Although some westerly vertical shear and relatively dry mid-level air are present, this should allow further intensification of the cyclone until landfall over the next 24 hours. So Elsa could be upgraded into a Category 1 hurricane Tuesday night, in its final hours prior to landfall.


Elsa will bring heavy rainfall that could result in a considerable flash, urban, and minor to isolated moderate river flooding near and to the east of the tracking cyclone’s center.

A dangerous and life-threatening storm surge is possible along portions of the west coast of Florida Tuesday night and Wednesday. Additionally, hurricane conditions are expected over the west coast of Florida as well, where a Hurricane Warning is in effect.

Tropical storm conditions already occurring across portions of the Florida Keys on Tuesday will spread northward along the west coast of the state within the warning area through Wednesday morning.


After the landfall, the center of Elsa is expected to remain inland of the coastline from Georgia through the Carolinas over the next couple of days. And tropical storm conditions are expected in a portion of southeastern Georgia and are possible elsewhere along much of the coasts of Georgia and South Carolina through Wednesday night and Thursday.

Parts of the Southeast United States, including the Florida Peninsula, and southeast Georgia could see about 4-6 inches of rain while Elsa will track towards the northeast. Amounts of rain are high enough that this may cause flash flooding in the urban areas also further inland as Elsa tracks northeast.


According to the National Hurricane Center (NHC), the storm surge could reach 3 to 5 feet above ground level along Florida’s western coast, from Bonita Beach to the mouth of the Ochlockonee River, including Tampa Bay. Additionally, a storm surge of 2-4 feet above ground level is possible in southwest Florida from Flamingo to Bonita Beach and in the Florida Keys from Ocean Reef to the Dry Tortugas.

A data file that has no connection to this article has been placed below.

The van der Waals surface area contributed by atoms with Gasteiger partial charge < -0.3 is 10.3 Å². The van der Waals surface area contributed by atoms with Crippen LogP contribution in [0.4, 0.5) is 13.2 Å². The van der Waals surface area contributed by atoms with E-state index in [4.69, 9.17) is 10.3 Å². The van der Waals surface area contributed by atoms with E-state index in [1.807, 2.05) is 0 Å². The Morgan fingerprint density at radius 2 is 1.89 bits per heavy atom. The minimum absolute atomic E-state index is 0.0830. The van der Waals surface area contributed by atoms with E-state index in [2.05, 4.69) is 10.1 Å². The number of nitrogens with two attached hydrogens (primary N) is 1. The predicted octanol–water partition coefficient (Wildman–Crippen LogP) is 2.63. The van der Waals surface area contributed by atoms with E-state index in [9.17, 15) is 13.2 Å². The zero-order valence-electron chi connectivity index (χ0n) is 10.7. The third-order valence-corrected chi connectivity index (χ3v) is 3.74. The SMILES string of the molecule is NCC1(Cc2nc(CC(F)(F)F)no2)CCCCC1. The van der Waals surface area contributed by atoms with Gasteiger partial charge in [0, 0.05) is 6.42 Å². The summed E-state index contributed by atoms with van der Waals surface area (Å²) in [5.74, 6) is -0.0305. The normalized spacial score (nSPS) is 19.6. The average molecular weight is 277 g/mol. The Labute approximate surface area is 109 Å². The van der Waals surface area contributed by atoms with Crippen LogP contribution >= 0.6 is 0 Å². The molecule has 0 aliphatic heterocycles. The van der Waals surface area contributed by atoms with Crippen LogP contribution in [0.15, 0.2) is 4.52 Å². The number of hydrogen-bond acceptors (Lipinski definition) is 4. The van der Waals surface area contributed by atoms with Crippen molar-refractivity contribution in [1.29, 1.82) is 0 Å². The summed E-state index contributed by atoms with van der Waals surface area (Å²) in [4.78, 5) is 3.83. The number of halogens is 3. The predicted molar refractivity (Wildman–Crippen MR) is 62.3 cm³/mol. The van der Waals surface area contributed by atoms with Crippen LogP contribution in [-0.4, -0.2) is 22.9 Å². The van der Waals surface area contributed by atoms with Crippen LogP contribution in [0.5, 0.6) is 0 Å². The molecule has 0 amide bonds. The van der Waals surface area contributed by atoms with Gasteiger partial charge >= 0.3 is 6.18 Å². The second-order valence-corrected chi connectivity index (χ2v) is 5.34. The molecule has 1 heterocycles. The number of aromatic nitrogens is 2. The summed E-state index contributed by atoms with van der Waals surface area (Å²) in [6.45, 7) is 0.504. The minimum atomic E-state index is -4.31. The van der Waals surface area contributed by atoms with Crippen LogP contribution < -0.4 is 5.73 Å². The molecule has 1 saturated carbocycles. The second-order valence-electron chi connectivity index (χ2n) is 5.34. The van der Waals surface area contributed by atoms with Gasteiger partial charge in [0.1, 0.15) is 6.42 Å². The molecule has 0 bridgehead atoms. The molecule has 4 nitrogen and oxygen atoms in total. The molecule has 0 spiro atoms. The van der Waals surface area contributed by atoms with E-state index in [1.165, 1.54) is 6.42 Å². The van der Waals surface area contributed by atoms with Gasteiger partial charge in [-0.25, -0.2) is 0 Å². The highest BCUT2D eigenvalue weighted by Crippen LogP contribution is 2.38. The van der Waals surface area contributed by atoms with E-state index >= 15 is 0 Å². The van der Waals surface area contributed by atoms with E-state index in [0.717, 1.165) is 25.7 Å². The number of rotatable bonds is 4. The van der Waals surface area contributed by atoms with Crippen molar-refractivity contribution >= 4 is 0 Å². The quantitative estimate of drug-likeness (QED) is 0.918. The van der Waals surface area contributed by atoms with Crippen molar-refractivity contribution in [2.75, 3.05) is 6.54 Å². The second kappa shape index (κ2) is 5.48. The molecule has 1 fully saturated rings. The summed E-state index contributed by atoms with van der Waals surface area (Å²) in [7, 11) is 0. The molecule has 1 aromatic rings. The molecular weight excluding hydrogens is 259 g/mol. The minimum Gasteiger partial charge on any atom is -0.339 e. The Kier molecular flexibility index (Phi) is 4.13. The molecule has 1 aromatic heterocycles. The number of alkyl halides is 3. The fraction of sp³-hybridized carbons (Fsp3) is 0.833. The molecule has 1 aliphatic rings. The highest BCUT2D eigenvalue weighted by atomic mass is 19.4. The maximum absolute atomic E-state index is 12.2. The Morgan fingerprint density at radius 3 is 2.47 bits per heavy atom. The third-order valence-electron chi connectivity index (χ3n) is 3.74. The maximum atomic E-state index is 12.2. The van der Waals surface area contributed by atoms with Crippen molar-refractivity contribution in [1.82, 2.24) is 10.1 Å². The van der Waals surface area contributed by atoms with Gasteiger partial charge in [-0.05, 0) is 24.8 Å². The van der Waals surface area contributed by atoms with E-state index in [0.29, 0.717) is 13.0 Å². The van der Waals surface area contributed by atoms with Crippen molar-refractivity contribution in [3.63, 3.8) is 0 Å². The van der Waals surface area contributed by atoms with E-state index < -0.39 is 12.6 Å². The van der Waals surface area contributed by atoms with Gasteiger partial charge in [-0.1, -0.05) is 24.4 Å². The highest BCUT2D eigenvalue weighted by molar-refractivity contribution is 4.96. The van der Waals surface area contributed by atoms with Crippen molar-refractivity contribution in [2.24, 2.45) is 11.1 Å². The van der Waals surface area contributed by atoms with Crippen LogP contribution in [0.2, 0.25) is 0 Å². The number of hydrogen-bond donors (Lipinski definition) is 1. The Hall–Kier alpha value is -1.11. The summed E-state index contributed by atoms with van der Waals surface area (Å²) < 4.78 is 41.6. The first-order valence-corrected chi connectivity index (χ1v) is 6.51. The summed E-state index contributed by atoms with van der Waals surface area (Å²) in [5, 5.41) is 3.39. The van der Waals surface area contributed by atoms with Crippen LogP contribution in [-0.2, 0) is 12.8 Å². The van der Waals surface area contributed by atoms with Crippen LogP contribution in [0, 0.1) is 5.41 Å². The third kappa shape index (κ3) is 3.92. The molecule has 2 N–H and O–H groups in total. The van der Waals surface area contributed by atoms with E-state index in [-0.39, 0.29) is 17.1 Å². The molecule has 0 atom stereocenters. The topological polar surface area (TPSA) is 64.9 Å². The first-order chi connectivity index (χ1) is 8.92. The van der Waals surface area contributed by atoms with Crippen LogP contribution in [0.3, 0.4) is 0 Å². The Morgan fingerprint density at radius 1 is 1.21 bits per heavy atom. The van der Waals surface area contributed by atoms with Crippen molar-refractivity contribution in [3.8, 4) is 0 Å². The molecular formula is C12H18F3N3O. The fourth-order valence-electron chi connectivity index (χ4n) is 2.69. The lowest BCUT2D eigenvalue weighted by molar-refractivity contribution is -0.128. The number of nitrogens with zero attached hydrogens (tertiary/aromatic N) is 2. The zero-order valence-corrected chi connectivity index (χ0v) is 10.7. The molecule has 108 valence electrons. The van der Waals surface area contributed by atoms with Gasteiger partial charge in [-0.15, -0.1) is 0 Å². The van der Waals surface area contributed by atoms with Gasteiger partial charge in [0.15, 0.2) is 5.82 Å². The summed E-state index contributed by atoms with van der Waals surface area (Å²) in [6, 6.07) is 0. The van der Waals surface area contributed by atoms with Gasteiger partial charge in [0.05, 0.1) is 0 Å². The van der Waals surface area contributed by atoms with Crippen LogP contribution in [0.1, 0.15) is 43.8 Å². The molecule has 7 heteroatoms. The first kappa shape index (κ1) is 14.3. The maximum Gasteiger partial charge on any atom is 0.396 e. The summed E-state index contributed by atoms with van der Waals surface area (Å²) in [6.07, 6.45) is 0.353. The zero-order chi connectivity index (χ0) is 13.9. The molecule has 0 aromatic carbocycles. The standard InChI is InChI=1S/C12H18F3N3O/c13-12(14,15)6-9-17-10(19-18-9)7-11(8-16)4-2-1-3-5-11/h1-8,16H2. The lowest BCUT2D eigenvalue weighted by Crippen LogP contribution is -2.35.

These also include Florida Bay, as well as along the Panhandle coast from the mouth of the Ochlockonee River to Indian Pass. Storm surge of 1-2 feet above the ground level are also likely along the coast of Georgia and southwest South Carolina.

Another threat that is quite typical during the tropical cyclone landfall, is waterspouts or even tornadoes inland across Florida Peninsula from Tuesday night into Wednesday. A Tornado Watch is in effect for parts of the peninsula as strong low-level winds on the periphery of Elsa will support the possibility of tornadoes through the afternoon and evening of Tuesday.


The chart above is the Storm Prediction Center’s (SPC) convective outlook for today and tonight. An SLGT (slight) risk has been issued for parts of the Florida peninsula as a corridor of strongest low-level shear spreads across the Florida peninsula. The stronger convection developing in the outer bands east of Elsa’s center will be capable of producing a few tornadoes.

After the landfall, Elsa will begin accelerating towards the northeast and track through the Carolinas and southeast Virginia late Wednesday into Thursday, ejecting into the Atlantic Ocean Thursday night to Friday.



An average Atlantic hurricane season produces up to 14 named tropical storms, also 7 hurricanes, and around 3 major hurricanes (Category 3 or greater). The hurricane season typically has two peaks, one occurs during the early/mid-September and the second one normally happens in mid-October.